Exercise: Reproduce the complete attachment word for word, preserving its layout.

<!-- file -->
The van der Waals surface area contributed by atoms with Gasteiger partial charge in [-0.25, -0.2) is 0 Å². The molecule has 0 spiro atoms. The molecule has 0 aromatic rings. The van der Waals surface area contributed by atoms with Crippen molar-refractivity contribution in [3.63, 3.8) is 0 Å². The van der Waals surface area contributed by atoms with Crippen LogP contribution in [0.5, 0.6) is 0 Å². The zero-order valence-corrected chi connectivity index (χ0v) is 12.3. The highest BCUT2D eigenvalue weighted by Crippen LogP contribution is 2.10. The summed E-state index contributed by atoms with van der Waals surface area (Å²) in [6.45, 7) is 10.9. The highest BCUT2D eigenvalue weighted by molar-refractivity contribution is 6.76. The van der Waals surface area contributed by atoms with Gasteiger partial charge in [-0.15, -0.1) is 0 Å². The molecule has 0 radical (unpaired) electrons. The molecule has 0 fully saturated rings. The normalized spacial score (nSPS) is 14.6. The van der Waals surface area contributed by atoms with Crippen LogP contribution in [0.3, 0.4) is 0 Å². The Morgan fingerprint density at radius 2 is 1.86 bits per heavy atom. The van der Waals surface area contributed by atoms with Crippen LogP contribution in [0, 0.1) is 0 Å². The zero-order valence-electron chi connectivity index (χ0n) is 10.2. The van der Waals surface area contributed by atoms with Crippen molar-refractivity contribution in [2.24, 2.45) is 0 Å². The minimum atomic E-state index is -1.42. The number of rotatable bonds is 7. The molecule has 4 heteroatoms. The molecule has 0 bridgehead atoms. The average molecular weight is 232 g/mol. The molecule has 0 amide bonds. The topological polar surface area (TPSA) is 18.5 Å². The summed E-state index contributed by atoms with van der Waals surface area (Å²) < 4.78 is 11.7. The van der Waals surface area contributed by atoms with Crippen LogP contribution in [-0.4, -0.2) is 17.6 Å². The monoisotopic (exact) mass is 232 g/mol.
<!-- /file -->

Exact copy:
The van der Waals surface area contributed by atoms with Gasteiger partial charge in [-0.25, -0.2) is 0 Å². The molecule has 0 spiro atoms. The molecule has 0 aromatic rings. The van der Waals surface area contributed by atoms with Crippen molar-refractivity contribution in [3.63, 3.8) is 0 Å². The van der Waals surface area contributed by atoms with Crippen LogP contribution in [0.5, 0.6) is 0 Å². The zero-order valence-corrected chi connectivity index (χ0v) is 12.3. The highest BCUT2D eigenvalue weighted by Crippen LogP contribution is 2.10. The summed E-state index contributed by atoms with van der Waals surface area (Å²) in [6.45, 7) is 10.9. The highest BCUT2D eigenvalue weighted by molar-refractivity contribution is 6.76. The van der Waals surface area contributed by atoms with Gasteiger partial charge in [-0.15, -0.1) is 0 Å². The molecule has 0 radical (unpaired) electrons. The molecule has 0 fully saturated rings. The normalized spacial score (nSPS) is 14.6. The van der Waals surface area contributed by atoms with Crippen LogP contribution in [0.3, 0.4) is 0 Å². The Morgan fingerprint density at radius 2 is 1.86 bits per heavy atom. The van der Waals surface area contributed by atoms with Crippen LogP contribution in [0, 0.1) is 0 Å². The zero-order valence-electron chi connectivity index (χ0n) is 10.2. The van der Waals surface area contributed by atoms with Crippen molar-refractivity contribution in [2.24, 2.45) is 0 Å². The minimum atomic E-state index is -1.42. The number of rotatable bonds is 7. The molecule has 4 heteroatoms. The molecule has 0 bridgehead atoms. The average molecular weight is 232 g/mol. The molecule has 0 amide bonds. The topological polar surface area (TPSA) is 18.5 Å². The summed E-state index contributed by atoms with van der Waals surface area (Å²) < 4.78 is 11.7. The van der Waals surface area contributed by atoms with Crippen LogP contribution in [-0.4, -0.2) is 17.6 Å². The monoisotopic (exact) mass is 232 g/mol.